Cash and cash equivalents at end of period

 

$

357,328

 

$

179,073

 

 

 

 

 

 

Supplemental disclosure of cash flow information:

 

 

 

 

 

Cash paid during the period for:

 

 

 

 

 

Income taxes

 

$

18,903

 

$

23,599

 

Interest

 

$

2

 

$

2

 

Non-cash investing activity:

 

 

 

 

 

Accruals for purchases of property and equipment

 

$

800

 

$

902

 

Non-cash financing activity:

 

 

 

 

 

Accruals for shares withheld for taxes

 

$

657

 

$

599

 

 

See accompanying notes to condensed consolidated financial statements.

 

3



Table of Contents

 

DECKERS OUTDOOR CORPORATION

AND SUBSIDIARIES

Notes to Condensed Consolidated Financial Statements

(Unaudited)

(amounts in thousands, except share quantity and per share data)

 

(1)                      General

 

(a)          Basis of Presentation

 

The unaudited condensed consolidated financial statements have been prepared on the same basis as the annual audited consolidated financial statements and, in the opinion of management, reflect all adjustments necessary for a fair presentation for each of the periods presented.  The results of operations for interim periods are not necessarily indicative of results to be achieved for full fiscal years.  Deckers Outdoor Corporation builds niche products into global lifestyle brands by designing and marketing innovative, functional and fashion-oriented footwear and accessories, developed for both high performance outdoor activities and everyday casual lifestyle use.  The Company’s business is seasonal, with the highest percentage of UGG® brand net sales occurring in the third and fourth quarters. The other brands do not have a significant seasonal impact on the Company.  The Company owns 51% of a joint venture with an affiliate of Stella International Holdings Limited (Stella International) for the primary purpose of opening and operating retail stores for the UGG brand in China.  Stella International is also one of the Company’s major manufacturers in China.  In March 2009, the Company acquired 100% of the ownership interest of Ahnu, Inc., an outdoor performance and lifestyle footwear brand.  In January 2010, the Company acquired certain assets and liabilities, including reacquisition of its distribution rights, from its Teva distributor that sold to retailers in Belgium, the Netherlands, and Luxemburg (Benelux) as well as France.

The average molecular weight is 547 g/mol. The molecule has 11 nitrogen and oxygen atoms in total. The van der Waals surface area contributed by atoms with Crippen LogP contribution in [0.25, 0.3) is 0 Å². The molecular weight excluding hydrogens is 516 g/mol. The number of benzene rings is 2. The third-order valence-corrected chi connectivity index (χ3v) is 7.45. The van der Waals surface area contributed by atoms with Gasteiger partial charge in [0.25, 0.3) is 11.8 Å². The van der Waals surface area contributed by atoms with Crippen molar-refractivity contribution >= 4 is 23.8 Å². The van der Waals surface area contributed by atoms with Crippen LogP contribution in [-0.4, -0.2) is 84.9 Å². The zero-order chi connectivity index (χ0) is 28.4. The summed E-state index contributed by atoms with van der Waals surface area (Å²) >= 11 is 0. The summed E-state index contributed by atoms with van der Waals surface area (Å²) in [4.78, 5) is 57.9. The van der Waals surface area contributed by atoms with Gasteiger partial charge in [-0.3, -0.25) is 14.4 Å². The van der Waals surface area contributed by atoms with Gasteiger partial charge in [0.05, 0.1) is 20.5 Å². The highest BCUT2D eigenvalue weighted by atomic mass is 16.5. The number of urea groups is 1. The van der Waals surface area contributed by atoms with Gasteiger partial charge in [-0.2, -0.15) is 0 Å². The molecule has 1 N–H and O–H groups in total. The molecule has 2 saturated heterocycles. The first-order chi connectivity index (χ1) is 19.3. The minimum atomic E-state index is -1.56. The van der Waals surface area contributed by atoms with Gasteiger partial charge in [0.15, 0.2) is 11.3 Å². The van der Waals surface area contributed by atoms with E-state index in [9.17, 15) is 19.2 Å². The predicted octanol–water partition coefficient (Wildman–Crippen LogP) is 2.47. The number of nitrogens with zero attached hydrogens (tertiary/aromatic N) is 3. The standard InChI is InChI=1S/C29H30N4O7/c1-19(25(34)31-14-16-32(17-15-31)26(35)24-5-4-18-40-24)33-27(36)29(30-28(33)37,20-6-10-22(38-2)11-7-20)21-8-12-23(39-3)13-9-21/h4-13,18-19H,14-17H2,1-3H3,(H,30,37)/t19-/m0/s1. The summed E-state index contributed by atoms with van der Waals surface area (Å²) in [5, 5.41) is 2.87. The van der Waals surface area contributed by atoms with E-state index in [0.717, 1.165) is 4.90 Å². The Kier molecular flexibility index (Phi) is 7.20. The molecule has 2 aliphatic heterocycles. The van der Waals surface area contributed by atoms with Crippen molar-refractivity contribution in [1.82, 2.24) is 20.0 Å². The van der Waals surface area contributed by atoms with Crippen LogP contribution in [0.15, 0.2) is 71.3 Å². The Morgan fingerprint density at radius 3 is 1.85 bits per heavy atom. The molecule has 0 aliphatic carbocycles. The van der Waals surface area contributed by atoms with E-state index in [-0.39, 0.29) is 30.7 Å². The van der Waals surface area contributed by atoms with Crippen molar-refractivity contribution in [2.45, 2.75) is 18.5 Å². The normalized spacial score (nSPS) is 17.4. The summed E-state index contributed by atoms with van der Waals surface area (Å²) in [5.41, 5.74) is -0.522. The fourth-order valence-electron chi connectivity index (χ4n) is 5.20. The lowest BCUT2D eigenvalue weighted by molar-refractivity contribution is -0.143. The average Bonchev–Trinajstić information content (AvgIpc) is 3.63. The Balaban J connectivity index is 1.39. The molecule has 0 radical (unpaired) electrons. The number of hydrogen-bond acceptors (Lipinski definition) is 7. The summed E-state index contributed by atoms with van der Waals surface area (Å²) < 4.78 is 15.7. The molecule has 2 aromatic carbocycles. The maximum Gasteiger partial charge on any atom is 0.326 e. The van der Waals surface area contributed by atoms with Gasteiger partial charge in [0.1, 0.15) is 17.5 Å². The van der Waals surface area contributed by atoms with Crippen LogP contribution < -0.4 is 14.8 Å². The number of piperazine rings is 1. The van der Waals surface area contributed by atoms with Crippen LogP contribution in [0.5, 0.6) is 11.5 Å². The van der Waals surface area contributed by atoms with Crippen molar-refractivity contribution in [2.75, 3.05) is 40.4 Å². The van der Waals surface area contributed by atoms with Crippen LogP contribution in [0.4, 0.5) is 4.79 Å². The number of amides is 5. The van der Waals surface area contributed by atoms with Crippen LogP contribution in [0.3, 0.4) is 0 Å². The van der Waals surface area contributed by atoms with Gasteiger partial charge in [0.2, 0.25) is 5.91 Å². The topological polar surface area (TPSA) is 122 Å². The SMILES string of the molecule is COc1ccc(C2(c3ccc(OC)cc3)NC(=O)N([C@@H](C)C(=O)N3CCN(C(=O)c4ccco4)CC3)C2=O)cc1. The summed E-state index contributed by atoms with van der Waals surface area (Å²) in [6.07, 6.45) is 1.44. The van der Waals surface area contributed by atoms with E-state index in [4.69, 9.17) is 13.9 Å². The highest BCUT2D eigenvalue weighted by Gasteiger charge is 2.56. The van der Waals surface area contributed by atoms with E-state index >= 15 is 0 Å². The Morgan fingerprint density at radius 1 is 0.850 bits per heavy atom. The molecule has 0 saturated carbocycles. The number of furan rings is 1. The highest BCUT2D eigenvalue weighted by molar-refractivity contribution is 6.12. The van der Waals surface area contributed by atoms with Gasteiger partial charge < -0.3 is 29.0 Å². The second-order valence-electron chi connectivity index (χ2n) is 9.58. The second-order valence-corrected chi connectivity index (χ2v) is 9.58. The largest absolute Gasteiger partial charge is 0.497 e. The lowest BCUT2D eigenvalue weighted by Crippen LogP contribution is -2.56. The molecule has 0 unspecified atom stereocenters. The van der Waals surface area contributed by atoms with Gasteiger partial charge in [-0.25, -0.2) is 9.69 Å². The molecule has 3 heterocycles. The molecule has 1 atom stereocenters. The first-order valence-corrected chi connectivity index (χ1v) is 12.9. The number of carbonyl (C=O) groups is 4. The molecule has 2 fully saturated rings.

As contemplated by the Securities and Exchange Commission (SEC) under Rule 10-01 of Regulation S-X, the accompanying condensed consolidated financial statements and related footnotes have been condensed and do not contain certain information that will be included in the Company’s annual consolidated financial statements and footnotes thereto.  For further information, refer to the consolidated financial statements and related footnotes included in the Company’s Annual Report on Form 10-K for the year ended December 31, 2009.

 

(b)         Use of Estimates

 

The preparation of the Company’s condensed consolidated financial statements in accordance with US generally accepted accounting principles requires management to make estimates and assumptions that affect the amounts reported in these condensed consolidated financial statements and accompanying notes.  Significant areas requiring the use of management estimates relate to inventory reserves, accounts receivable reserves, returns liabilities, stock compensation, impairment assessments, depreciation and amortization, income tax liabilities and uncertain tax positions, fair value of financial instruments, and fair values of acquired intangibles, assets and liabilities. Actual results could differ materially from these estimates.

 

(2)                      Stockholders’ Equity

 

In May 2006, the Company adopted the 2006 Equity Incentive Plan, which was amended by Amendment No. 1 dated May 9, 2007 (2006 Plan). The primary purpose of the 2006 Plan is to encourage ownership in the Company by key personnel, whose long-term service is considered essential to the Company’s continued progress. The 2006 Plan provides for 2,000,000 shares of the Company’s common stock that are reserved for issuance to employees, directors, or consultants. The maximum aggregate number of shares that may be issued under the 2006 Plan through the exercise of incentive stock options is 1,500,000.

 

The Company generally grants nonvested stock units (NSUs) annually to key personnel. The NSUs granted entitle the employee recipients to receive shares of common stock in the Company, which generally vest in quarterly increments between the third and fourth anniversary of the grant. Most of these awards include vesting that is also subject to achievement of certain performance targets.